The next hop was along the famed Pictured Rocks National Seashore, 30 miles of towering sand dunes and wave-sculpted variegated sandstone cliffs. The high that followed the gale had left glassy-smooth waters, so we could motor up to shore under the cliffs. Then it was on to one of the few anchorages along the south shore, a lovely bay on the south side of Grand Island with a long-deserted lighthouse. There we anchored next to a sunken schooner wrecked over a hundred years ago. We had covered a little over 100 miles of our Superior journey and had seen only two other sailboats.
Our next big hurdle was getting to the Keweenaw Peninsula (pronounced KEY-wa-naw). The Keweenaw is the scowling, 100-mile-long mouth of the wolf, composed of lava that flowed out of a rift in the lake’s bottom a hundred-million years ago. You can pass over its top, or go through its middle via a river, lake, and canal. We worked our way west for several days, anchoring one night in Huron Bay, where hungry bald eaglets chirped continuously while they waited for mom and dad to bring them dinner.
Finally, we entered the Keweenaw Waterway and stopped in Houghton, Michigan, to reprovision and explore the area’s rich cultural history. We were halfway to Duluth, and not just geographically. Houghton started to remind us of our Midwestern roots (Jennifer is from Wisconsin), where folks are open and generous, the twang in their lilting speech is unmistakable, and every answered question is accepted with an “Oh, okay” by the inquisitor.
The only local sailor we encountered while we explored the Keweenaw asked where we were headed and then responded, “Oh, okay. Duluth’s a cool place.” Cool? My hometown? What happened in the 40 years since I left?
As we wested again into contrary-but-mild winds, we checked into a small marina at Black River, Michigan, run by, of all folks, the U.S. Forest Service and manned by an amiable, Goth-dressed, multiply pierced dockmaster who kindly fetched us a six-pack of Leinenkugels beer the next day. “Leinies” is brewed in Wisconsin and was the first choice in my illicit-beer-drinking youth. It was then, and still is, simply the best beer in the world.
Leinenkugels safely stowed, we jumped to the Apostle Islands. These 22 islands form the bulk of a National Seashore and are the principal cruising ground for upper-Midwest sailors. It is a wonderful sailing area; the islands are uninhabited, underwater hazards are nonexistent, the winds are plentiful, and sailboats outnumber powerboats five to one. It is not a wonderful anchoring area; local sailors are used to having only one- or two-sided protection at night. The surge at some anchorages reminded us of the rolling Pacific
Ocean swells that harassed us when we lived in Los Angeles and tried anchoring off Catalina Island.
Because Lake Superior narrows at its western end, we could see the Minnesota shoreline for the first time across the lake to our north. But then, as we anchored on a Friday evening, our shifter cable broke. Suddenly Duluth seemed very far away. We sailed 20 miles to the Apostle Islands Marina in Bayfield and motored up to the dock with me yo-yoing down into and back out of the engine compartment to shift by hand. We were sure we were going to be stuck for days, but a sweetheart of a mechanic named Allen Appel came in on a Saturday and got us going again.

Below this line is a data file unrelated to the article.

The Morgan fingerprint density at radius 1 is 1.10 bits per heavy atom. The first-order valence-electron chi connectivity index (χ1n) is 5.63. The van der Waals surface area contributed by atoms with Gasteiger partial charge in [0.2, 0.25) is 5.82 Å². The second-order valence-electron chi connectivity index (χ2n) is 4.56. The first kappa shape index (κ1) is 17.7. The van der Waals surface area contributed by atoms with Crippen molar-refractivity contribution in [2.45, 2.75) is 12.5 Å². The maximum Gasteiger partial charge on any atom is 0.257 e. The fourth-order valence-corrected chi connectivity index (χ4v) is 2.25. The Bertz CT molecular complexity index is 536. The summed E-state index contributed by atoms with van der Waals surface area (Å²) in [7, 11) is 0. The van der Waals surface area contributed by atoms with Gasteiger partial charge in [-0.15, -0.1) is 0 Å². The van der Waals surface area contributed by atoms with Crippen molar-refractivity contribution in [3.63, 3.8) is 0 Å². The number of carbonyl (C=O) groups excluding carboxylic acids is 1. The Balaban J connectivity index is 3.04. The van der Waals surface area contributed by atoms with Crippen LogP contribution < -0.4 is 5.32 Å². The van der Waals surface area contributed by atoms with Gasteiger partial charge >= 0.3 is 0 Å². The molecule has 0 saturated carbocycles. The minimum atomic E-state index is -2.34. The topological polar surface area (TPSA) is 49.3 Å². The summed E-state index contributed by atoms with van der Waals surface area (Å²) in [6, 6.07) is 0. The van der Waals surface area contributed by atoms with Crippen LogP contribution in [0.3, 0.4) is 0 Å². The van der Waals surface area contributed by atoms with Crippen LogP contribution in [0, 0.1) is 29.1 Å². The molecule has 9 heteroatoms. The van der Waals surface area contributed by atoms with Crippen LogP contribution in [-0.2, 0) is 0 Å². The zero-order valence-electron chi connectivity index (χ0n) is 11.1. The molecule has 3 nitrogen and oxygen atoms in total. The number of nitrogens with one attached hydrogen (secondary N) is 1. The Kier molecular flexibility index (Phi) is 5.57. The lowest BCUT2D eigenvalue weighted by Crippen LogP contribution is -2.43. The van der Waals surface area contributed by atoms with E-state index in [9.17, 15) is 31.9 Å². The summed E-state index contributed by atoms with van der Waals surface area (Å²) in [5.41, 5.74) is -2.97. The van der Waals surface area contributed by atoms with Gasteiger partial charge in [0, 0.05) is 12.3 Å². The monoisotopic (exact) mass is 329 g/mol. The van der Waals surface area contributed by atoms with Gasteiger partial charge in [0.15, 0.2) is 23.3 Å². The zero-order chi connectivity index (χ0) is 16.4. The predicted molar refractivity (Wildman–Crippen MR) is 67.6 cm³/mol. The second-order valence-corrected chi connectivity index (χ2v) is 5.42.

Most important, our family joined us in the Apostles. The kids hauled spinnaker halyards, set the anchor, piloted the dinghy, and cooked the meals. Our granddaughter fished off Catamount’s stern and swam in Lake Superior, something I had done the previous year for the first time in my life. We were still 75 miles away from my hometown, but a boat full of three generations of family was starting to feel like home to me.
Finally, it was time for the last push to Duluth. We chose a day that promised fair skies and southeast winds, but instead produced rain, fog, and wind from the west. As we headed into the enveloping grayness, the prospect of bringing Catamount under the Aerial Lift Bridge with my boyhood home visible on the hillside seemed to dim. We monitored ship traffic in and out of the harbor on the VHF, watched for blips on the radar, and plowed on. Was this going to be anticlimactic?
Three miles from the bridge we could finally make out the massive grain elevators and cranes of the harbor; clouds obscured most of the city, including the hillside where I grew up. Then the bridge itself began to separate from the mist, its familiar silver erector set of girders announcing the end of our voyage. We headed down through the massive concrete breakwaters, on whose walkways I had, in my youth, watched countless ships come and go, and that were now flooded with tourists taking our picture. Taking our picture! We were sailing (well, okay, motoring) into my hometown.
The lift bridge, looking bigger than I remembered it, rose in front of us, its span seemingly way too close to our mast as we passed underneath. And then we were through. We broke open the ice wine we had carried all summer and toasted Lake Superior, Duluth, Catamount, and ourselves.